Shelbi and Erin Barbour had aspirations of being dual-sport athletes at Opelousas (La.) High. They had every right to play two sports -- the school's rules allow all student-athletes to play a maximum of two in the same season -- but for some unknown reason, the Barbour's were denied the chance to play volleyball and softball, even though they had written approval from the school's principal.
In a bizarre story that will likely have a few more twists and turns along the way, the Daily World reported that the Barbour family filed a sexual discrimination suit with the school system for denying their daughters the opportunity to play multiple sports.
Opelousas apparently allows male athletes the chance to play on a maximum of two teams per season, but based on the Barbour's claim, the rules didn't apply to their children.
However, like most suits, this isn't an open-and-shut case. Despite claiming volleyball coach Sarah Scott denied Shelbi Barbour the chance to be a part of the team, the school claims the only the part of the suit that's factual is that both girls were given written approval from the principal to participate in two sports.
School system attorney Gerard Caswell told the Daily World that while the Barbour sisters received written authorization from the school, the sexual discrimination suit is highly questionable.
"Shelbi Barbour received authorization from Principal Rodney Johnson to participate in both cheerleading and volleyball with the understanding that she was to report to cheerleader practice at seventh period and at 3 p.m. she was to report to the gym for volleyball practice and then following volleyball practice she was to return to cheerleader practice," according to the school system's response. "No one at Opelousas Senior High School refused to allow Shelbi Barbour to participate in dual sports."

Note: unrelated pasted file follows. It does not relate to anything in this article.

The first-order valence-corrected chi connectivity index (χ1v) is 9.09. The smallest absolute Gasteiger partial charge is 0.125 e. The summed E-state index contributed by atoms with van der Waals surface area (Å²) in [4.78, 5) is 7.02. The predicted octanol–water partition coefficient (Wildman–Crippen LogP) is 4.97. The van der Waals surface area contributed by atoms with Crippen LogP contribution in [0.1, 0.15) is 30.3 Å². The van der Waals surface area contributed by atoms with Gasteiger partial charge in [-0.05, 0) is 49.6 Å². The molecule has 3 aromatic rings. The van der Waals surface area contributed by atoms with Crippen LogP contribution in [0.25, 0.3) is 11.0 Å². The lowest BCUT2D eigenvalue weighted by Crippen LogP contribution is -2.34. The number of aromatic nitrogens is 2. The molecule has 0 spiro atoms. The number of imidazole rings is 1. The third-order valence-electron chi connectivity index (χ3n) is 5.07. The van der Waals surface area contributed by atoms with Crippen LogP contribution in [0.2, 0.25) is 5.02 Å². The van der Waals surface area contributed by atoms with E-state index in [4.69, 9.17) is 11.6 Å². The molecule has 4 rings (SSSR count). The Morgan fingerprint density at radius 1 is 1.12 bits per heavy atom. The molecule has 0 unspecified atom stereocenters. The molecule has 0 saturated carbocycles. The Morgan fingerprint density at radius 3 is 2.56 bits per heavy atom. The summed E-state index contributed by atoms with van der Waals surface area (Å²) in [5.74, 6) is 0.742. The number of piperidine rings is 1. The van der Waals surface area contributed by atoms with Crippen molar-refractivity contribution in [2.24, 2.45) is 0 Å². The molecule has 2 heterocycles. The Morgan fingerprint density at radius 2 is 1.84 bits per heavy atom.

So who's telling the truth? It's impossible to say at this point but, as the Daily World noted, Paul Barbour claims a heated exchange with OHS athletic director Larry Dautrieve, at a sotfball game last spring, could have something to do with both of his daughters being denied the opportunity to play sports at the school.
Following the exchange with Dautrieve, Barbour said in the suit that the school told him his daughters weren't welcome on the softball team in the future, but they would be allowed to play if he signed an agreement stating he wouldn't show up to games in the future.
He later was told that his daughters could play softball if he signed an agreement restricting him from attending any softball games in which his daughters participated. He did not sign the agreement. The school system also denied that this happened.
Based on these claims, it would appear the sexual discrimination suit could definitely have something to do with the heated exchange.
In all honesty, this could be the school's way of getting back at Barbour for the softball incident. It's a shame parents and school politics could be keeping two students from playing the sports they love, but just looking at the facts presented, this suit seems to be nothing more than a power struggle.
- Sports & Recreation